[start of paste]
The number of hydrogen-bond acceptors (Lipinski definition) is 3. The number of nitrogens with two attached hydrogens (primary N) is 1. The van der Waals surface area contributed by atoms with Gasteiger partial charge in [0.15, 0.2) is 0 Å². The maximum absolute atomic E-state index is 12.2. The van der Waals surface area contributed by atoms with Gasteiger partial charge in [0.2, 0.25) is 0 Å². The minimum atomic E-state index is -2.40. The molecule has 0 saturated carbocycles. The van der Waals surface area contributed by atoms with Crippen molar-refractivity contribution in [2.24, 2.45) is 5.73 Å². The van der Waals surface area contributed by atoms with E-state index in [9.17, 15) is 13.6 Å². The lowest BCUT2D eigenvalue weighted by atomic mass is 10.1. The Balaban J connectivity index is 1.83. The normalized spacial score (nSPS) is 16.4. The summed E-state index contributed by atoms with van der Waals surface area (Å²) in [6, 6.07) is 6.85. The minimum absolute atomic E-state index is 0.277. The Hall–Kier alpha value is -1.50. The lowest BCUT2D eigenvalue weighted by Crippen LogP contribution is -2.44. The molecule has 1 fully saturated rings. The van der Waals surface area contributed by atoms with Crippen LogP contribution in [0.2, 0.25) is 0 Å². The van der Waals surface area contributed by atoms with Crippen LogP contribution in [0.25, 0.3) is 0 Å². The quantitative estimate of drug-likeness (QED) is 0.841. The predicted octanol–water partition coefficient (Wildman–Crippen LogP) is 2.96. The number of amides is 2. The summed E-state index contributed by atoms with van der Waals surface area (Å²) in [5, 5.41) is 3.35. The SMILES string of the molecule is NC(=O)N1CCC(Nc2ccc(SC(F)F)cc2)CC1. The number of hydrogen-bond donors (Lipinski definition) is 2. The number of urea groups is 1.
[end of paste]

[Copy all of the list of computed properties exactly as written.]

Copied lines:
The number of hydrogen-bond acceptors (Lipinski definition) is 3. The number of nitrogens with two attached hydrogens (primary N) is 1. The van der Waals surface area contributed by atoms with Gasteiger partial charge in [0.15, 0.2) is 0 Å². The maximum absolute atomic E-state index is 12.2. The van der Waals surface area contributed by atoms with Gasteiger partial charge in [0.2, 0.25) is 0 Å². The minimum atomic E-state index is -2.40. The molecule has 0 saturated carbocycles. The van der Waals surface area contributed by atoms with Crippen molar-refractivity contribution in [2.24, 2.45) is 5.73 Å². The van der Waals surface area contributed by atoms with E-state index in [9.17, 15) is 13.6 Å². The lowest BCUT2D eigenvalue weighted by atomic mass is 10.1. The Balaban J connectivity index is 1.83. The normalized spacial score (nSPS) is 16.4. The summed E-state index contributed by atoms with van der Waals surface area (Å²) in [6, 6.07) is 6.85. The minimum absolute atomic E-state index is 0.277. The Hall–Kier alpha value is -1.50. The lowest BCUT2D eigenvalue weighted by Crippen LogP contribution is -2.44. The molecule has 1 fully saturated rings. The van der Waals surface area contributed by atoms with Crippen LogP contribution in [0.2, 0.25) is 0 Å². The van der Waals surface area contributed by atoms with Crippen LogP contribution in [0.25, 0.3) is 0 Å². The quantitative estimate of drug-likeness (QED) is 0.841. The predicted octanol–water partition coefficient (Wildman–Crippen LogP) is 2.96. The number of amides is 2. The summed E-state index contributed by atoms with van der Waals surface area (Å²) in [5, 5.41) is 3.35. The SMILES string of the molecule is NC(=O)N1CCC(Nc2ccc(SC(F)F)cc2)CC1. The number of hydrogen-bond donors (Lipinski definition) is 2. The number of urea groups is 1.